Lumber Cost Surge: What it Means for Commercial Developments

Sep 24, 2020 | Industry Trends, Insights

By Nikolas Fowler, Director of Division Operations

In the first few weeks after the onset of COVID-19, it seemed like every other house in my neighborhood had some type of home repair project going on — from new decks to full-scale additions. Between the shift towards working remotely and the need to social distance, people found themselves at home a lot more. What better time to tackle some of those “around the house” projects that have been lingering on to-do lists? The increase in home improvement projects is one factor that has driven the price of lumber to a record high —a nearly 50% increase since the pandemic started. Wood has traditionally been an affordable and reliable material, so what does this recent surge in cost mean for commercial development projects?

SUDDEN CHANGES IN SUPPLY AND DEMAND

Let’s go back to the beginning of the COVID pandemic in the United States. At first, construction temporarily came to a halt. Demand of lumber was down, so the prices started falling. Lumber mills decreased production and some even laid off workers to avoid building a surplus of materials they couldn’t sell. What they couldn’t anticipate, was the sudden boom of home improvement projects. In addition, interest rates decreased which motivated people even further to add onto existing homes or build new ones. Those factors combined caused a rebound effect, and the wood demand spiked.

PRICES SOAR

With demand aggressively rising, the lumber mills had to scramble to get production back online and there were a lot of factors making that difficult. They had to hire back laid off workers or find replacements for those who had gotten new jobs. Like everyone, they had to implement increased health and safety measures and shut down their operations if there was a COVID outbreak. As mills were trying to catch up to demand, we also saw big supply chains put in huge orders for lumber. In short, the supply is limited and hard for independent contractors to get their hands on — a perfect recipe for a price surge. To really put it in perspective, in April lumber dropped to around $260 per thousand board feet. In mid-September, those prices closed at $948 per thousand board feet.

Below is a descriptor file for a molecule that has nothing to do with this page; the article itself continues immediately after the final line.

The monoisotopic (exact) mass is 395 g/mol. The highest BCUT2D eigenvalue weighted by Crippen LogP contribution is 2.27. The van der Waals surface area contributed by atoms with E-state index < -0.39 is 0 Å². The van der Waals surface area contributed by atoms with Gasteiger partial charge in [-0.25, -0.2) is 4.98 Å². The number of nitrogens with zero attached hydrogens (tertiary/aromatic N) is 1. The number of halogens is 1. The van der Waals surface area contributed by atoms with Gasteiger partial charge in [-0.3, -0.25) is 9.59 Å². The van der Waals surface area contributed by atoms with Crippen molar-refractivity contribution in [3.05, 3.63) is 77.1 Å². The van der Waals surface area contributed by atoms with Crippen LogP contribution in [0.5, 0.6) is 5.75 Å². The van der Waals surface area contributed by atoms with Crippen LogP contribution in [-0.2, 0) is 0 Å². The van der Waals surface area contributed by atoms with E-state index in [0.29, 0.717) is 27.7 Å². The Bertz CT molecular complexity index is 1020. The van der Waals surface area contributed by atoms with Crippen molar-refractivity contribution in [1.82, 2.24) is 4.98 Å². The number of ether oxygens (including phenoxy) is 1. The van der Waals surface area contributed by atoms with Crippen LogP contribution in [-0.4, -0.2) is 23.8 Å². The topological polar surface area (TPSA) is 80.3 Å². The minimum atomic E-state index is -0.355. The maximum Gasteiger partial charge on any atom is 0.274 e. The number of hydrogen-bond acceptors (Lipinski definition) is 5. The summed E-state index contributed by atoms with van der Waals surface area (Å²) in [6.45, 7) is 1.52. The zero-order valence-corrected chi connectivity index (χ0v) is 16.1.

Image Source: Trading Economics

 

WOOD VS. STEEL, PRICE GAP NARROWS

So, what does all this mean for commercial developers? Owners building midrise multifamily, student housing, or senior living projects, for example, usually have to choose between wood framed or metal stud. Pre-COVID, wood was the more affordable option for owners looking to stay under budget. Choosing steel came at a premium. Now, however, the two materials are far closer in cost. Metal stud prices haven’t necessarily dropped, but lumber prices have increased significantly, closing the price gap between these two building products. Given that steel is a more durable material, it could be worth the slightly higher cost in order to get the premium product.

LOOKING TO THE FUTURE

In addition to the record-high cost of wood, developers also need to consider how unpredictable the material’s prices and availability have been. In our industry, predictability is an asset. It allows owners to be confident in their budgets and schedules. In the past, lumber has been a relatively predictable and less volatile material to choose. Readily available at a steady, low cost. But given the current conditions, wood is fairly volatile and can be a risky materials choice for projects. The costs are high and could rise again, the demand is increasing, and the supply remains low. So, if you have the choice between wood frame and metal stud, steel could be the safer bet right now.

Some research is predicting lumber prices could drop a little as we head into autumn and winter months. But if we’ve learned anything in 2020, it’s that nothing is certain. The forest fires out west could certainly impact the lumber supply. As could hurricane relief, with people looking to rebuild and repair their storm-damaged homes. I think we can safely assume that wood will remain a volatile material, at a higher price than we’re used to, for the foreseeable future.